This website uses cookies primarily for visitor analytics. Certain pages will ask you to fill in contact details to receive additional information. On these pages you have the option of having the site log your details for future visits. Indicating you want the site to remember your details will place a cookie on your device. To view our full cookie policy, please click here. You can also view it at any time by going to our Contact Us page.

Insects inspire next generation of hearing aids

20 April 2015

An insect-inspired microphone that can tackle the problem of locating sounds and eliminate background noise is set to improve modern hearing aid systems.

Image: Shutterstock

Research by the University of Strathclyde, and the MRC/CSO Institute for Hearing Research (IHR) - Scottish Section at the Glasgow Royal Infirmary, will test an novel design using a miniature directional microphone – similar to the ear of an insect.

Despite remarkable advances in sound analysis in hearing aids, the actual microphone itself has remained essentially unchanged for decades. Current directional microphone technology adds cost, weight and power requirements to hearing aids compromising their design.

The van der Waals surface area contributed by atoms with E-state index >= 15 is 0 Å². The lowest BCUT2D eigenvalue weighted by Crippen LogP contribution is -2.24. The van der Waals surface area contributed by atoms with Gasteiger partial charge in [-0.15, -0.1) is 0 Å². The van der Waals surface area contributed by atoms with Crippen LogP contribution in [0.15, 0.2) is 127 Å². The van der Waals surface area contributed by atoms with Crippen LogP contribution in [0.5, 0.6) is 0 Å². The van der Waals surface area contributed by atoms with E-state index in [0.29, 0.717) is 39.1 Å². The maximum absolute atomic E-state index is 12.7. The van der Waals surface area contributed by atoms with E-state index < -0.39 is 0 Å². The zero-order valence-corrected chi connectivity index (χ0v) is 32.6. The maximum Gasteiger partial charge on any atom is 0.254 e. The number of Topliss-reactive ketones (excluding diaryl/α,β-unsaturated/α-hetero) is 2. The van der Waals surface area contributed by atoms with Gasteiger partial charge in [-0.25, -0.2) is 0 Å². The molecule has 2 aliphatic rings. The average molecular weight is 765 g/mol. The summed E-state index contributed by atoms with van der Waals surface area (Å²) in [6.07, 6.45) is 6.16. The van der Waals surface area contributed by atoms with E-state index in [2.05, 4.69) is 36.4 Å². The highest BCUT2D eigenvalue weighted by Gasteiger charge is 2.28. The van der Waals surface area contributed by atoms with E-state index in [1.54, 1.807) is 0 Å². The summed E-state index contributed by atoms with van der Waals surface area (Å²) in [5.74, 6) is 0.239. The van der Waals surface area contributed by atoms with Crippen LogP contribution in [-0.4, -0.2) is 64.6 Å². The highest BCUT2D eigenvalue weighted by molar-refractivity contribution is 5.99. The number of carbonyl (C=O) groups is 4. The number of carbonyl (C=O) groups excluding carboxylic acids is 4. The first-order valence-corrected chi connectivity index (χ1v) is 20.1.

But collaborative research between Strathclyde and MRC/CSO IHR is set to offer an alternative design approach.

“Our research aims to create a hearing aid system that can reduce or control unwanted noises, focusing the hearing aid on only the sound arriving from in front of the user," says Dr James Windmill, of the Centre for Ultrasonic Engineering at Strathclyde. “Currently, users can tell whether a sound source is in front or behind, but struggle to detect sounds from below or above, such as echoes in a large room. We aim to solve the problem using a new type of miniature directional microphone, inspired by how some insects hear sounds.

“We will be able to evaluate the problems caused by the distance from which a sound emanates, for example how to separate a sound from a loud source far away, like a train or plane, from a quiet sound from nearby, like a human voice. The project will also investigate 3D printing techniques to optimise the hearing aid design so that it works best acoustically in conjunction with the new microphone.”

Strathclyde will design, build and test the new microphones and hearing aid structures, while IHR will test their operation as hearing aids, including human trials of the new designs.

Print this page | E-mail this page

Coda Systems